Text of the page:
Sorry to be so long away; I've been submerged in writing an article for the September issue about book review stars. The short version is that the decision to star a review has larger consequences than I had thought, and I can see why authors really, really want them, and the more the merrier.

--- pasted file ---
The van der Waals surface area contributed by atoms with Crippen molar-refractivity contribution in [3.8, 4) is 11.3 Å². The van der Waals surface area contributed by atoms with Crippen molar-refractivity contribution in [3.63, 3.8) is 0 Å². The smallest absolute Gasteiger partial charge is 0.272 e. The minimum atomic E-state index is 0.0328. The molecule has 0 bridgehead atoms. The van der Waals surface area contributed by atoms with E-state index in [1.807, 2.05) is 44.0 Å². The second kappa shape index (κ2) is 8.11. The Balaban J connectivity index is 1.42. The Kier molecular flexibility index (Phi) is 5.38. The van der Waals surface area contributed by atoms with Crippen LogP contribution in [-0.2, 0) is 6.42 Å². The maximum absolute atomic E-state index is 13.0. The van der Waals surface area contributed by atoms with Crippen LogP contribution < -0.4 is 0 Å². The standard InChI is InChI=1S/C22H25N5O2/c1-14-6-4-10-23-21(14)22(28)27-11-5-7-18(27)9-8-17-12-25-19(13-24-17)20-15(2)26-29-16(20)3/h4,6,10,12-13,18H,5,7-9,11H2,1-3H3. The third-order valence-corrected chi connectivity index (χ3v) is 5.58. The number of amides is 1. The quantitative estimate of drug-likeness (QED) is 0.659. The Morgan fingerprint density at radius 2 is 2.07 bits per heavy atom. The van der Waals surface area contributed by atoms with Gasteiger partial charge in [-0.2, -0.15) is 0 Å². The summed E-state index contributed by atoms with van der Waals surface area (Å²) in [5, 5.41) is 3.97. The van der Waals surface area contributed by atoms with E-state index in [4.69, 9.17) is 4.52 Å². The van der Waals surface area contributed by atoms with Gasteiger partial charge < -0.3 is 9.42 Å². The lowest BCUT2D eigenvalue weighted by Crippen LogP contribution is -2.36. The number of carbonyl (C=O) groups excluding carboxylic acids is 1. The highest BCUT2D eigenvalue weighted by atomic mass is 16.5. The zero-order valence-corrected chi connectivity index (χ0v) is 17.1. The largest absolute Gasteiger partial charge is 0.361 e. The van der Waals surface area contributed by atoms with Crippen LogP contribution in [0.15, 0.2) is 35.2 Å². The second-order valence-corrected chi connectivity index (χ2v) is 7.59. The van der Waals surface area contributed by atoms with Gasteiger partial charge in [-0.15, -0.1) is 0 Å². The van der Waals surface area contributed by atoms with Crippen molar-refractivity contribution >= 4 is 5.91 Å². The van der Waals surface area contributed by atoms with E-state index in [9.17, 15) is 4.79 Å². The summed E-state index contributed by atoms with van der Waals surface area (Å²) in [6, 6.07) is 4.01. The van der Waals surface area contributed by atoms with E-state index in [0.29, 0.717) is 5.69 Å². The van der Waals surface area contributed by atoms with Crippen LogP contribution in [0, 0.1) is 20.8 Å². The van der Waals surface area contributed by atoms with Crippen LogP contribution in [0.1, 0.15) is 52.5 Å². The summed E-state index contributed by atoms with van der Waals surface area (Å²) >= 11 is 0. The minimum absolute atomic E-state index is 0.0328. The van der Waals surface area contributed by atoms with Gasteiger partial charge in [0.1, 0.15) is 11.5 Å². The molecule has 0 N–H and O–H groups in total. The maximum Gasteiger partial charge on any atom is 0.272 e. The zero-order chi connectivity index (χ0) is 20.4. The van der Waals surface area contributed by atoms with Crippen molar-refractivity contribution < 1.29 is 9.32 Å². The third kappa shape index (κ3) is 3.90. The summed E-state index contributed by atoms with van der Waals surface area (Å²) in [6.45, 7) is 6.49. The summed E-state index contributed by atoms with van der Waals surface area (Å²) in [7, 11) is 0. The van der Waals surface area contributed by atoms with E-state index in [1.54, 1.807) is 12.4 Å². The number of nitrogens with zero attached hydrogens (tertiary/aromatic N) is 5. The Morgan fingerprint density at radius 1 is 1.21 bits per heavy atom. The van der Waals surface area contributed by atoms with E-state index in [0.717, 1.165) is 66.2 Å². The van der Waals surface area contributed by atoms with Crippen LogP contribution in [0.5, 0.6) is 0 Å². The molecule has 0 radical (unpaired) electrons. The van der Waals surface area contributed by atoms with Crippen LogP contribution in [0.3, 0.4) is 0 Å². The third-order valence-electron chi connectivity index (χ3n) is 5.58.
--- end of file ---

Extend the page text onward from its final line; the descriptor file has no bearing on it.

In arts news, we had a Tony Kushner weekend, seeing the Peter Eotvos's opera of Angels in America on Saturday, and Caroline, or Change on Sunday. As with the play, I found the first half of the Angels opera meatier than the second, which is here so fragmentary as to be incomprehensible to those who haven't seen Kushner's original drama. The music is engrossing and attentive to the story, spikily modern in a way that almost seems old-fashioned now. All I knew of Caroline was Barbara Bader's reference to it in a Horn Book article ("Echoes of the Old Plantation," March/April '05), where she compared it favorably to a recent clutch of picture books (Mr. George Baker, The Friend) about white children and black adults: "with the psychological insights and the social awareness of a thinking adult, Kushner has escaped the shadow of the plantation. Would that the others could, too." Not really a fan of Angels in America's baroque show-offiness, I found Caroline surprisingly direct and involving, helped by the small theater and lack of miking, with great singing from all. I'd star it.